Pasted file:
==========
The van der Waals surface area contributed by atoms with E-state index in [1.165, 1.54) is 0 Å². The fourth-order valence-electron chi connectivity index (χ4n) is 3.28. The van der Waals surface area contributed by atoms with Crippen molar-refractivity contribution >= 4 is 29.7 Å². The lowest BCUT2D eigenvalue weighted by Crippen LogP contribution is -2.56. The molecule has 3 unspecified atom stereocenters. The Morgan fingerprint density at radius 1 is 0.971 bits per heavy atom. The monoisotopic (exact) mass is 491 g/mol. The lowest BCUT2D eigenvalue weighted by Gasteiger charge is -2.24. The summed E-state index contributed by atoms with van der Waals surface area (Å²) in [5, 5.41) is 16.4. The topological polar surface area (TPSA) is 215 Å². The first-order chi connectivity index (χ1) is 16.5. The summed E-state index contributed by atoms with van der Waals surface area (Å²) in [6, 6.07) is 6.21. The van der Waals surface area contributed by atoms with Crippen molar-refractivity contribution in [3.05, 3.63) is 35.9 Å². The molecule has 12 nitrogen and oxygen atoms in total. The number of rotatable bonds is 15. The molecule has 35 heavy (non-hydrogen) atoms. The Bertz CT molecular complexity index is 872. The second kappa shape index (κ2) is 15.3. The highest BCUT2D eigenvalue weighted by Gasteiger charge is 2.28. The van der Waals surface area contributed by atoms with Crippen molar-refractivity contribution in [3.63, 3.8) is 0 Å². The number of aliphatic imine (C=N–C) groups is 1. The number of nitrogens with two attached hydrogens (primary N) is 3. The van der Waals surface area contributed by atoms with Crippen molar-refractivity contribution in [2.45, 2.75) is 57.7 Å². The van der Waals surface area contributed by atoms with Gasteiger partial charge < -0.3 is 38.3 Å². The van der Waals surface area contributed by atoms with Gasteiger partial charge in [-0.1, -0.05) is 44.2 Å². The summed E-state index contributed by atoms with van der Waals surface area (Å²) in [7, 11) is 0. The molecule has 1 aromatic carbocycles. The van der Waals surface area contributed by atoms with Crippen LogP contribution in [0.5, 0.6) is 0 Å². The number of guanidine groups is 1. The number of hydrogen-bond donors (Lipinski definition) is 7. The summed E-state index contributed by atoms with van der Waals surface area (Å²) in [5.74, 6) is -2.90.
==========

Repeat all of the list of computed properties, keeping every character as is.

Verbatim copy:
The van der Waals surface area contributed by atoms with E-state index in [1.165, 1.54) is 0 Å². The fourth-order valence-electron chi connectivity index (χ4n) is 3.28. The van der Waals surface area contributed by atoms with Crippen molar-refractivity contribution >= 4 is 29.7 Å². The lowest BCUT2D eigenvalue weighted by Crippen LogP contribution is -2.56. The molecule has 3 unspecified atom stereocenters. The Morgan fingerprint density at radius 1 is 0.971 bits per heavy atom. The monoisotopic (exact) mass is 491 g/mol. The lowest BCUT2D eigenvalue weighted by Gasteiger charge is -2.24. The summed E-state index contributed by atoms with van der Waals surface area (Å²) in [5, 5.41) is 16.4. The topological polar surface area (TPSA) is 215 Å². The first-order chi connectivity index (χ1) is 16.5. The summed E-state index contributed by atoms with van der Waals surface area (Å²) in [6, 6.07) is 6.21. The van der Waals surface area contributed by atoms with Crippen molar-refractivity contribution in [3.05, 3.63) is 35.9 Å². The molecule has 12 nitrogen and oxygen atoms in total. The number of rotatable bonds is 15. The molecule has 35 heavy (non-hydrogen) atoms. The Bertz CT molecular complexity index is 872. The second kappa shape index (κ2) is 15.3. The highest BCUT2D eigenvalue weighted by Gasteiger charge is 2.28. The van der Waals surface area contributed by atoms with Crippen molar-refractivity contribution in [3.63, 3.8) is 0 Å². The number of aliphatic imine (C=N–C) groups is 1. The number of nitrogens with two attached hydrogens (primary N) is 3. The van der Waals surface area contributed by atoms with Crippen molar-refractivity contribution in [2.45, 2.75) is 57.7 Å². The van der Waals surface area contributed by atoms with Gasteiger partial charge < -0.3 is 38.3 Å². The van der Waals surface area contributed by atoms with Gasteiger partial charge in [-0.1, -0.05) is 44.2 Å². The summed E-state index contributed by atoms with van der Waals surface area (Å²) in [7, 11) is 0. The molecule has 1 aromatic carbocycles. The van der Waals surface area contributed by atoms with Crippen LogP contribution in [0.5, 0.6) is 0 Å². The number of guanidine groups is 1. The number of hydrogen-bond donors (Lipinski definition) is 7. The summed E-state index contributed by atoms with van der Waals surface area (Å²) in [5.74, 6) is -2.90.